AUG 16, 2022 10:00 AM PDT

Covid Lockdown Cleaned up the Air

Credit: Pixabay

In a recent experimental study published in Atmospheric Chemistry and Physics, a collaborative research team from Germany and Norway conducted a quantitative study of lower tropospheric air pollution involving black carbon (BC)—also known as soot—aerosol particles over western and southern Europe between May and June 2020 using the BLUESKY aircraft. This study is intriguing as it measures the changes in atmospheric condition because of the sudden decrease in human activities during the first lockdown of the Covid-19 pandemic. The findings from this study were compared to a 2017 study also published in Atmospheric Chemistry and Physics and discovered a 48% reduction in BC mass concentrations (MBC) between the two timeframes.

While ground-level soot and its fine particulates can be harmful, atmospheric soot contributes directly to global warming due to their heat absorption properties from their dark-colored surface, thus heating up their surroundings. However, compared to long-lasting greenhouse gases such as carbon dioxide, soot has a much shorter lifespan, staying in the atmosphere from only a few days to weeks.

"Reduced soot emissions as a result of less burning of fossil fuels such as diesel, coal, oil, and wood would also improve the health of millions of people relatively quickly. Our measurements and model calculations also show that less soot in the atmosphere makes an important contribution to curbing climate change," explains Mira Pöhlker, an atmospheric scientist from TROPOS in Leipzig, and a co-author on the study. Pöhlker is also a researcher at the Max Planck Institute for Chemistry in Mainz and hopes that some changes in human behavior from the coronavirus era, such as increased teleconferencing, remote work, and the related cutback in flights and commuting, will continue. “I think that the pandemic has provided a trigger for a change in trends".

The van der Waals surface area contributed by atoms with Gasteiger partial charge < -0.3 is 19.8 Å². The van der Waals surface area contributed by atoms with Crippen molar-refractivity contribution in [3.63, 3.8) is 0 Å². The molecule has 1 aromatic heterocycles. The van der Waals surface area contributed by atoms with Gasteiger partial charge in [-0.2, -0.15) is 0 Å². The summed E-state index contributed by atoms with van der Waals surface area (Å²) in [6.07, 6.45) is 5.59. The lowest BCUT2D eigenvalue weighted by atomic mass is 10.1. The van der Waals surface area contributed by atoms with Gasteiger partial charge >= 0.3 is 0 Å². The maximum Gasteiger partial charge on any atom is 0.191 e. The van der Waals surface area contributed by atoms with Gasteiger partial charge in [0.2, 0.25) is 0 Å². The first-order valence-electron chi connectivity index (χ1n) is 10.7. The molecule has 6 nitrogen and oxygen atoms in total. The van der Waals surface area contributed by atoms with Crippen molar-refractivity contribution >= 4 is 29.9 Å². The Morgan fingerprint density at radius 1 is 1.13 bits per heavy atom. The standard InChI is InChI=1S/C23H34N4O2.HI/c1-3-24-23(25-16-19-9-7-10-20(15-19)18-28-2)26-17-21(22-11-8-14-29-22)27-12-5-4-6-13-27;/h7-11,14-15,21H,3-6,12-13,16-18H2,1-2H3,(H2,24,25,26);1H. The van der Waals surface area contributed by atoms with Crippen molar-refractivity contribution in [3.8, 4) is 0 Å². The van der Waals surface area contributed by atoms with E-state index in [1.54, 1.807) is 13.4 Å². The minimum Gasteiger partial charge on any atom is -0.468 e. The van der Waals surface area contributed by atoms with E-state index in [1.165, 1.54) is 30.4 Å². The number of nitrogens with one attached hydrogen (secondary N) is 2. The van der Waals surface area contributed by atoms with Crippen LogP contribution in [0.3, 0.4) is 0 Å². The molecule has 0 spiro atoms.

Pöhlker and the research team are presently conducting a new study while also bringing psychologists on board. The team wants to figure out if offers such as the German 9-Euro-ticket could bring about long-lasting changes in people's travel behavior.

"As well as a general reduction in traffic, it is also important to provide incentives to use modes of travel with lower emissions. In my opinion, heavily subsidized public transport is an important stimulus, and its effect on air pollution now needs to be quantified,” says Pöhlker.

Sources: Atmospheric Chemistry and Physics, Atmospheric Chemistry and Physics (2)

As always, keep doing science & keep looking up!

About the Author
MSc in Geological Sciences
Laurence Tognetti is a six-year USAF Veteran who earned both a BSc and MSc from the School of Earth and Space Exploration at Arizona State University. Laurence is extremely passionate about outer space and science communication, and is the author of “Outer Solar System Moons: Your Personal 3D Journey”.
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